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Governor Walker signs the 2017-19 Budget into law, cementing a historic $11.5 billion investment in K-12 education while lowering property taxes.

(For more information on the 2017-19 Budget, see our Budget Fact Sheet.)

1. 2017-19 Budget Signed into Law

In front of an outstanding crowd of students and staff at Tullar Elementary School in Neenah, Governor Scott Walker signed the 2017 – 19 state budget into law on Thursday, September 21.

2. #StudentSuccess


‪Visited Sheboygan South to talk about the #wibudget priorities: #studentsuccess, #accountablegov & #rewardingwork ‬

A post shared by Governor Scott Walker (@govwalker) on

The budget lifts K-12 education aid to the highest appropriated levels in state history: $11.5 billion. In total, K-12 schools will receive a $636 million increase in general and categorical aids, which is the largest in a decade.

UW System in-state undergraduates will be protected from tuition increases for the sixth year in a row through a continued freeze for another two years. The freeze will have cumulatively saved the average student $6,311 over four years.

Additionally, need-based financial assistance will rise to the highest levels in state history.

3. ‪#AccountableGov

The budget permanently eliminates the state portion on Wisconsin’s property tax bill. As Governor Walker promised, property taxes on a median-valued home will be lower in 2018 than 2010.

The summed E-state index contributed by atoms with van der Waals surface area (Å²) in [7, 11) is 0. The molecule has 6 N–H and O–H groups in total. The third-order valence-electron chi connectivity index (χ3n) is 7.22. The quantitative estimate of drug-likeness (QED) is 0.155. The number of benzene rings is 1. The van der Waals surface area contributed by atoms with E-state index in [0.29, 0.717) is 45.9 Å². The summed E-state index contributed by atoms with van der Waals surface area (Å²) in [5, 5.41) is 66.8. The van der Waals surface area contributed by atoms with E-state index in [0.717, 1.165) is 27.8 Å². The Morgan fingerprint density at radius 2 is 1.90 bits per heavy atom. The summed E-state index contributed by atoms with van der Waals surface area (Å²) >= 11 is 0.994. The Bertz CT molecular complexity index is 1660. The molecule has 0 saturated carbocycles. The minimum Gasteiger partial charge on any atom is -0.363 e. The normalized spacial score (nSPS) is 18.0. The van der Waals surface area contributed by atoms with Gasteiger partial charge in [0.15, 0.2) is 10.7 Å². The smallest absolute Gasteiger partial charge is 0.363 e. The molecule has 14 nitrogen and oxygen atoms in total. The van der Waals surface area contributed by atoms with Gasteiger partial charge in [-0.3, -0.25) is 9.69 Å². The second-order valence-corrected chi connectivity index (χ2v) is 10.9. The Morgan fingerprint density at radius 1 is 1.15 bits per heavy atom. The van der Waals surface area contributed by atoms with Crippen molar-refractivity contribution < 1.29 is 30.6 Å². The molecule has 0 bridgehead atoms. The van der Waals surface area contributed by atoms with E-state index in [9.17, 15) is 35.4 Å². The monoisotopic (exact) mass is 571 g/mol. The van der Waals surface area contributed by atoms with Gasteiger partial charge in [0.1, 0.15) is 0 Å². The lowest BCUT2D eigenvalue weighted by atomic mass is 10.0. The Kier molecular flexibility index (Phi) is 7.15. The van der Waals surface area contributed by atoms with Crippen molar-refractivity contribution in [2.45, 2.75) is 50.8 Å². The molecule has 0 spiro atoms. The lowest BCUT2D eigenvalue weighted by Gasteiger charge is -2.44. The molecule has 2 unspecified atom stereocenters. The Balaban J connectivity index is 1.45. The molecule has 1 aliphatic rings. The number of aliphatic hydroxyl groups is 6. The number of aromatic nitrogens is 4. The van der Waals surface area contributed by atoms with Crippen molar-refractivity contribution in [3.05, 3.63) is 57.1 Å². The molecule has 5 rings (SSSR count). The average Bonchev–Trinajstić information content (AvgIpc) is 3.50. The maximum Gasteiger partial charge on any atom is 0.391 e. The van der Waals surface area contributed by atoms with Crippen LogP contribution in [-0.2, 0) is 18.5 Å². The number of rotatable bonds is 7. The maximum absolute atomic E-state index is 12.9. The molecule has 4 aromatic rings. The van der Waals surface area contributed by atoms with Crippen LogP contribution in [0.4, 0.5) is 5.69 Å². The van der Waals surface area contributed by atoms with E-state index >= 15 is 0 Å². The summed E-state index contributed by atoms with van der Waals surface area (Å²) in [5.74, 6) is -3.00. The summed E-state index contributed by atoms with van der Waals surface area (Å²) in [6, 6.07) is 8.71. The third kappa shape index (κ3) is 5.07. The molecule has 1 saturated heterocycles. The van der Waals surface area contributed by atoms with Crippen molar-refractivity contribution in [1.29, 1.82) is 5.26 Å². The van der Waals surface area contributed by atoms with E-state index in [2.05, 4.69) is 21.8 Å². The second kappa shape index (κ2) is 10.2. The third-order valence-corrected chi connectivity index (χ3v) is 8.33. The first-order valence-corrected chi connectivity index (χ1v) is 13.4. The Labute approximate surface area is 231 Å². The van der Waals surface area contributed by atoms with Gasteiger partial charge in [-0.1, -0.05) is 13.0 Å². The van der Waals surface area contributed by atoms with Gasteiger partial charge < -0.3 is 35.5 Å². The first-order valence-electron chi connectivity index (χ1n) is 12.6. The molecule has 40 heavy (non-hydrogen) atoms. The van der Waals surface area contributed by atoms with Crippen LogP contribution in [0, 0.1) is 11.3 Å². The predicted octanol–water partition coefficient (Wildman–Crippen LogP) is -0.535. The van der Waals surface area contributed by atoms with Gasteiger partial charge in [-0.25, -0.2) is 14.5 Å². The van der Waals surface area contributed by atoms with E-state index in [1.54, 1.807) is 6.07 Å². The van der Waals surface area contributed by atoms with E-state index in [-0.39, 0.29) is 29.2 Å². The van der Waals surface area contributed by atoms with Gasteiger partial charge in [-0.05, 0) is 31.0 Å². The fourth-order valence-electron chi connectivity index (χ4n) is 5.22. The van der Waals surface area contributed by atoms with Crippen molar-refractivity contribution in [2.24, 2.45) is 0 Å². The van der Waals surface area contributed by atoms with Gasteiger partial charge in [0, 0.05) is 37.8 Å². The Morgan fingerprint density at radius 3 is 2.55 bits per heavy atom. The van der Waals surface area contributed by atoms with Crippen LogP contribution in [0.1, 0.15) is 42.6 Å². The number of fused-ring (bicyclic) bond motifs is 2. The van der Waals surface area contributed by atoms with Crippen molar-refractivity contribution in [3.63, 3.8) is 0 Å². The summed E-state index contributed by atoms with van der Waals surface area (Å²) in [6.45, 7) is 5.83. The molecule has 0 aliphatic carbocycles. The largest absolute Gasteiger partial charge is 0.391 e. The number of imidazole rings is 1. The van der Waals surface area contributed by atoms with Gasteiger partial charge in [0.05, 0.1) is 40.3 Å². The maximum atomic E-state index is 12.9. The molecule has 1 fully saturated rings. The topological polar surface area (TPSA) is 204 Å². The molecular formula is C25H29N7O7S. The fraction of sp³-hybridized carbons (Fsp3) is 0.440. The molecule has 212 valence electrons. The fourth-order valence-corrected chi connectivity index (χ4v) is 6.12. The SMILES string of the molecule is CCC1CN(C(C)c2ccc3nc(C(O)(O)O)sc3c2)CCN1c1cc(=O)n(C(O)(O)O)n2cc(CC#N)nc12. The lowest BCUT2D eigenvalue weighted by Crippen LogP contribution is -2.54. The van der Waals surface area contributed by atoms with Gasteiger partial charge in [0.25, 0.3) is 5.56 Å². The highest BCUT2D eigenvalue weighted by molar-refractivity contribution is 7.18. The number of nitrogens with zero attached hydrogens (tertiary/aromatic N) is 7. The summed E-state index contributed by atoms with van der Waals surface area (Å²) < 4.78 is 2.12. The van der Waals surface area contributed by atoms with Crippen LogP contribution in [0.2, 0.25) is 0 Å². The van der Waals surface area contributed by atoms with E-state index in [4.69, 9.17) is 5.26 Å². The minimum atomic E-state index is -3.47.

It also provides $86.9 million for local governments to repair roads, bridges, and potholes – the largest funding increase in 20 years.

4. #RewardingWork

To help transition people from government dependence to true independence, the budget also allocates more money to Wisconsin Fast Forward training grants, Fab Lab grants, and Windows to Work and other vocational training programs to provide hands-on experience.

It eliminates the benefits cliff for child care subsidies to remove barriers which are disincentives for working families to earn a raise or accept a promotion.

The budget seeks to require able-bodied adults in the state's main Medicaid program Badgercare, as well as able-bodied parents on food stamps with school aged children, to be working or receiving job training for 80 hours per month.

The administration is also seeking an expansion of drug-testing requirements for FoodShare Employment and Training (FSET) participants.

5. #WIWorking

All in all, we are working and winning for Wisconsin.

Not only are Wisconsin’s finances under control, but the budget maintains the state’s bonding at a reasonably low level. Total new bonding authorized in the last two budgets will be the lowest back-to-back in 20 years. Governor Walker’s administration is also paying off debt faster than it is authorizing new debt.

We are moving Wisconsin Forward.